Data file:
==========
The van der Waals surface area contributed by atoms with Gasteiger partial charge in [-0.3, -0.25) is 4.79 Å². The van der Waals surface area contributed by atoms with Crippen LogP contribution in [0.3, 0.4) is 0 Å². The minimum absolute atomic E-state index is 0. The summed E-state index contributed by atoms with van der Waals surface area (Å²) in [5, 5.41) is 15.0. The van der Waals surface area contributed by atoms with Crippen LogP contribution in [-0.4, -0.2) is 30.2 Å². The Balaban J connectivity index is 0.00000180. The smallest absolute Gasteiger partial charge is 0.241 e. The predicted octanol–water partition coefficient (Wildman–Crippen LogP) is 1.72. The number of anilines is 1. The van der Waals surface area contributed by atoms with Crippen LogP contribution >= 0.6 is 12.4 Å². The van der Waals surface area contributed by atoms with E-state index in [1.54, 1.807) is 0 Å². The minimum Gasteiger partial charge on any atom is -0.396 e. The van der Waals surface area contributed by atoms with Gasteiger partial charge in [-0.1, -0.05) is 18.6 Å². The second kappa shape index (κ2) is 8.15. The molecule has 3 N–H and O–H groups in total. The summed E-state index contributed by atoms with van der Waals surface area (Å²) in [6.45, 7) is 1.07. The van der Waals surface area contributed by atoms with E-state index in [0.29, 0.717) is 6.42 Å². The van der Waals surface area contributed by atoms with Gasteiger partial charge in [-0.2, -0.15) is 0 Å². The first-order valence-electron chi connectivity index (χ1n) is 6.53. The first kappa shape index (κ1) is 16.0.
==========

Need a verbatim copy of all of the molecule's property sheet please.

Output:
The van der Waals surface area contributed by atoms with Gasteiger partial charge in [-0.3, -0.25) is 4.79 Å². The van der Waals surface area contributed by atoms with Crippen LogP contribution in [0.3, 0.4) is 0 Å². The minimum absolute atomic E-state index is 0. The summed E-state index contributed by atoms with van der Waals surface area (Å²) in [5, 5.41) is 15.0. The van der Waals surface area contributed by atoms with Crippen LogP contribution in [-0.4, -0.2) is 30.2 Å². The Balaban J connectivity index is 0.00000180. The smallest absolute Gasteiger partial charge is 0.241 e. The predicted octanol–water partition coefficient (Wildman–Crippen LogP) is 1.72. The number of anilines is 1. The van der Waals surface area contributed by atoms with Crippen LogP contribution >= 0.6 is 12.4 Å². The van der Waals surface area contributed by atoms with E-state index in [1.54, 1.807) is 0 Å². The minimum Gasteiger partial charge on any atom is -0.396 e. The van der Waals surface area contributed by atoms with Gasteiger partial charge in [-0.1, -0.05) is 18.6 Å². The second kappa shape index (κ2) is 8.15. The molecule has 3 N–H and O–H groups in total. The summed E-state index contributed by atoms with van der Waals surface area (Å²) in [6.45, 7) is 1.07. The van der Waals surface area contributed by atoms with E-state index in [0.29, 0.717) is 6.42 Å². The van der Waals surface area contributed by atoms with Gasteiger partial charge in [-0.2, -0.15) is 0 Å². The first-order valence-electron chi connectivity index (χ1n) is 6.53. The first kappa shape index (κ1) is 16.0.